Another tip: Get your Olive Oil, Salt, and Pepper (not provided) out and leave them out the whole time. You will be adding salt and pepper “to taste” after seemingly every step. 

How’s the food?

At this point we have had nine Blue Apron meals, and they have ranged from good to excellent. Who knew mixing Pistachios, Meyer Lemon juice, Pecorino Cheese, Castelvetrano Olives, and Sweet Piquante Peppers together could make such a delicious topping? (sounded gross to me) I’m impressed with the variety and quality of the ingredients and the tasty flavor combinations. Stephen seems to have been hoping for the next great thing that he could eat night after night, and that didn’t happen, but we have discovered quite a few new great dishes to break up the monotony of dinner.

The kids loved the salad made from Romaine Lettuce, Meyer Lemon, Parmesan Cheese, Mascarpone Cheese, and Olive Oil (the one I left the olives and pepperoncinis out of). I’ve never seen a 6-year old or an 8-year old so excited for salad before. We had a “tasting party” with small portions each of six different leftovers, and they approved of about half of them. That’s an incredible batting average for baseball as well as for feeding children.

Conclusion: Is Blue Apron Worth It?

In total I spent $76 buying the ingredients for three recipes and three hours looking for them. I could have cut that time way down though if I had skipped Whole Foods and AJ’s and gone straight to substitutes, but the unique ingredients are part of the appeal of Blue Apron. Another major drawback of buying my own ingredients is that there was a total of almost $48 of leftover ingredients, some of which is perishable and will end up in the compost. Of course, this experiment assumed I didn’t have anything that I needed so I had to buy it all up front, and next time I will already have things like Sesame Oil, Rice Vinegar, and Farro on hand (although I still don’t know if it’s “semi-pearled”).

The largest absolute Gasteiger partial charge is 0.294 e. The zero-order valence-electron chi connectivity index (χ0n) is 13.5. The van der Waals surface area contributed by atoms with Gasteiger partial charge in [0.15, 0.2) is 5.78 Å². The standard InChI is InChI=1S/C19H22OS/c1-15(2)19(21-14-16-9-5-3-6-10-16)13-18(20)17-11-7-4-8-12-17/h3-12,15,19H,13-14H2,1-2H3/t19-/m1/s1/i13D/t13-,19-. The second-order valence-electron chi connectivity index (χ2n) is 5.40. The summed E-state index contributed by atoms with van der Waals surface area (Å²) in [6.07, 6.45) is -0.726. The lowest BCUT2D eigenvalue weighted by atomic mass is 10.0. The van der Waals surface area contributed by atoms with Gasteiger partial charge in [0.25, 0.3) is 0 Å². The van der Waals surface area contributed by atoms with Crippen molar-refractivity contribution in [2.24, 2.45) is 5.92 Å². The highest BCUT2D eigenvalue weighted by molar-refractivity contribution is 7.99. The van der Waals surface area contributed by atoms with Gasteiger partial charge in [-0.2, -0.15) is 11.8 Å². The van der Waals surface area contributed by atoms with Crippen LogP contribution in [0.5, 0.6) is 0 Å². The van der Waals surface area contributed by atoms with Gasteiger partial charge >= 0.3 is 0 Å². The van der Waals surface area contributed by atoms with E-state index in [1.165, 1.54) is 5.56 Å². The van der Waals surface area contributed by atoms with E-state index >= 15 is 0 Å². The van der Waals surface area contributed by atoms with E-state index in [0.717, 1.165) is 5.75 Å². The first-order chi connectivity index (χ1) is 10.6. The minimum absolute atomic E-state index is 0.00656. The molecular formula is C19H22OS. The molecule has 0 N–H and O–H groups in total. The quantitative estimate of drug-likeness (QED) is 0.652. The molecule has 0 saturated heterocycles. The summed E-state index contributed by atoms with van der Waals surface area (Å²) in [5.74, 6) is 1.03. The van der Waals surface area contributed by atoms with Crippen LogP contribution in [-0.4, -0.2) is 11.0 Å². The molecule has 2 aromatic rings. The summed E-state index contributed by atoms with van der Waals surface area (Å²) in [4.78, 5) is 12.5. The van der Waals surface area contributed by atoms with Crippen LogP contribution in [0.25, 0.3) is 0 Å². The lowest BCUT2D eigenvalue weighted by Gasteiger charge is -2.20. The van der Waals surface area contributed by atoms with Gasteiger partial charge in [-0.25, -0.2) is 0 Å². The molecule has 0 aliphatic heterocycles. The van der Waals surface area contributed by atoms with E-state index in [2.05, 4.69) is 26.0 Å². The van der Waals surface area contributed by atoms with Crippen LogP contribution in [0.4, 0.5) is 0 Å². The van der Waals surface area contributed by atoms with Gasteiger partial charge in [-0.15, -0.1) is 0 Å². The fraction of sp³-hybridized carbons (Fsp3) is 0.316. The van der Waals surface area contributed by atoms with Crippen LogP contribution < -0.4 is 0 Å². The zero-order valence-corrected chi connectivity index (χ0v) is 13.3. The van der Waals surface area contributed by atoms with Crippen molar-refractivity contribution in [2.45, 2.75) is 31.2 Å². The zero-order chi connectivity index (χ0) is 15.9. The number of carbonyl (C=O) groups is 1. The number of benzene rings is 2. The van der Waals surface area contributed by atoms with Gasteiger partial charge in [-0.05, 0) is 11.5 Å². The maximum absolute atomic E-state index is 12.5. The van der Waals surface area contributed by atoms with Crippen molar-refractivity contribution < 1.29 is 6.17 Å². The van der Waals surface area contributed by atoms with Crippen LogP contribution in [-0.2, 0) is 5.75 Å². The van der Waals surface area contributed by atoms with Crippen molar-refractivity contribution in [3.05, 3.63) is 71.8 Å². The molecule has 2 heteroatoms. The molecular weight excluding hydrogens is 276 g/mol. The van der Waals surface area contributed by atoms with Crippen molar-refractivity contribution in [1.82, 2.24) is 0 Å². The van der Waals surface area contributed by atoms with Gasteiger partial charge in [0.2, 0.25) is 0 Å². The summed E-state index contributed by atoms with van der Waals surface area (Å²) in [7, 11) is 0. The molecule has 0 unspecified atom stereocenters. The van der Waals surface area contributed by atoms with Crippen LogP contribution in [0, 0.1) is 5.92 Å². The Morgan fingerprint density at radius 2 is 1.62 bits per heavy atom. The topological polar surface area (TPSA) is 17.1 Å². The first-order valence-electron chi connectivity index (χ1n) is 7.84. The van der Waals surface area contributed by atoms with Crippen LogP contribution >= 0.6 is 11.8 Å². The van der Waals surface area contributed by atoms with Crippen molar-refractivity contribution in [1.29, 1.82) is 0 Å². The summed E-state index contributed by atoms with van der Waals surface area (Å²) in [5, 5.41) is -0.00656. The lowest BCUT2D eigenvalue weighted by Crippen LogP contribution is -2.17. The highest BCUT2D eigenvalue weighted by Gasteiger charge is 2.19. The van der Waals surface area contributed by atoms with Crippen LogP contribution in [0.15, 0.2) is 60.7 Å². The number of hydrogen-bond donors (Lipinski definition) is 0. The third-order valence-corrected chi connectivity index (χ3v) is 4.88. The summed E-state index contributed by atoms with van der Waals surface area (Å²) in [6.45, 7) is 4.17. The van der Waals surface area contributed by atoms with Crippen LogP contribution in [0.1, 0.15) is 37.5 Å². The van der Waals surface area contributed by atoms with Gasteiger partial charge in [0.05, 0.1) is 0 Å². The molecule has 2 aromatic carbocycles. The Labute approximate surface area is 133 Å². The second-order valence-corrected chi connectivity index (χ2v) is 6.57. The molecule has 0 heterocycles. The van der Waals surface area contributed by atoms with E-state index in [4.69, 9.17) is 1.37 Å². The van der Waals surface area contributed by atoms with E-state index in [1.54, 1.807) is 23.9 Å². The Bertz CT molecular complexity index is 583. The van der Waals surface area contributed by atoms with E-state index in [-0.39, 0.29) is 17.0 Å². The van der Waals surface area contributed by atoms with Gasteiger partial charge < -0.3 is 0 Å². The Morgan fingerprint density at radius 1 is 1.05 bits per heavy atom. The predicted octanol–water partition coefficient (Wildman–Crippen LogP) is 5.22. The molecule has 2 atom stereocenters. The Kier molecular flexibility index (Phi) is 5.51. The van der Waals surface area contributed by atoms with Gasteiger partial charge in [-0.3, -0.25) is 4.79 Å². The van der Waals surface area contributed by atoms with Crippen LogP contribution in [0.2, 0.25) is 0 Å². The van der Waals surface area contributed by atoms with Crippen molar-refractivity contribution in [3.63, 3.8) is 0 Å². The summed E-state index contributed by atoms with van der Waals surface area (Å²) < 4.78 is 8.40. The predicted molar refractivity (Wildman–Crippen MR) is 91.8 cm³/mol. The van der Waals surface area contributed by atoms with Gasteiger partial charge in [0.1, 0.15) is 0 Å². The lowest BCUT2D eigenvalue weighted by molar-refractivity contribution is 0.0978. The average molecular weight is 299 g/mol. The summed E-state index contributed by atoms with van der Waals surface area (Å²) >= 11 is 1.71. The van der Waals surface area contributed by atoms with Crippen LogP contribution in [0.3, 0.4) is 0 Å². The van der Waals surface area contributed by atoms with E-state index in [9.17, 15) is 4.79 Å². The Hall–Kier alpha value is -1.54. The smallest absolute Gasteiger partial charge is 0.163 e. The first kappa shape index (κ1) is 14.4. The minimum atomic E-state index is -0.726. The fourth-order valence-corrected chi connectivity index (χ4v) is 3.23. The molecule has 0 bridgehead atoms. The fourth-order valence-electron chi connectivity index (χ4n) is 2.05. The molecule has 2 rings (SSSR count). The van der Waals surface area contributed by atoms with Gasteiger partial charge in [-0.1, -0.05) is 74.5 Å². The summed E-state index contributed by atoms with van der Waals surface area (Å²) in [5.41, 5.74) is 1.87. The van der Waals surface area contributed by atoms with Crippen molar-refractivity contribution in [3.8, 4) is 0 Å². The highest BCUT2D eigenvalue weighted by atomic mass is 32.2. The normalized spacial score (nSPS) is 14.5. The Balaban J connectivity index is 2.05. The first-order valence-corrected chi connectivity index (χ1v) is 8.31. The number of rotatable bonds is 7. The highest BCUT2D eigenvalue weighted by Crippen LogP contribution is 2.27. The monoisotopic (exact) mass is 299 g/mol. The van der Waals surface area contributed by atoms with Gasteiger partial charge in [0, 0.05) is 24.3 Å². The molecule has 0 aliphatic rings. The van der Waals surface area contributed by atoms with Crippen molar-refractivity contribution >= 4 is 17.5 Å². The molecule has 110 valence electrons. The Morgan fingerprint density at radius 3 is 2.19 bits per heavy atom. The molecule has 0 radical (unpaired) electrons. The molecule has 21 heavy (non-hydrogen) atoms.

So, is Blue Apron worth it? If you want more variety in your dinners without spending a ton of time looking for recipes and special ingredients, then yes, I think so. My plan is to have a weekend package sent to me every couple of months and then make the best of those recipes on my own in the future. Sure I could just search for recipes online, but the likelihood that I would have made any of these recipes on my own accord due to their “unique” ingredients is slim. Let Blue Apron push your taste buds to new limits!

You can see the breakdown of costs and leftover ingredients in spreadsheet form here.

Angela Greynolds, M.Ed.

Angela is a native Tucsonan and has lived, worked, and played in Tanque Verde, central Tucson, the University of Arizona area, Catalina Foothills, the East side, and currently Oro Valley. She is the former Technology Director at St. Michael’s School, a runner, musician, teacher, outdoor enthusiast, vegetarian foodie, Spanish-speaker, world traveler, and lover of all things Tucson.


Leave a Reply

You can use these HTML tags

<a href="" title=""> <abbr title=""> <acronym title=""> <b> <blockquote cite=""> <cite> <code> <del datetime=""> <em> <i> <q cite=""> <s> <strike> <strong>

  

  

  

Time limit is exhausted. Please reload CAPTCHA.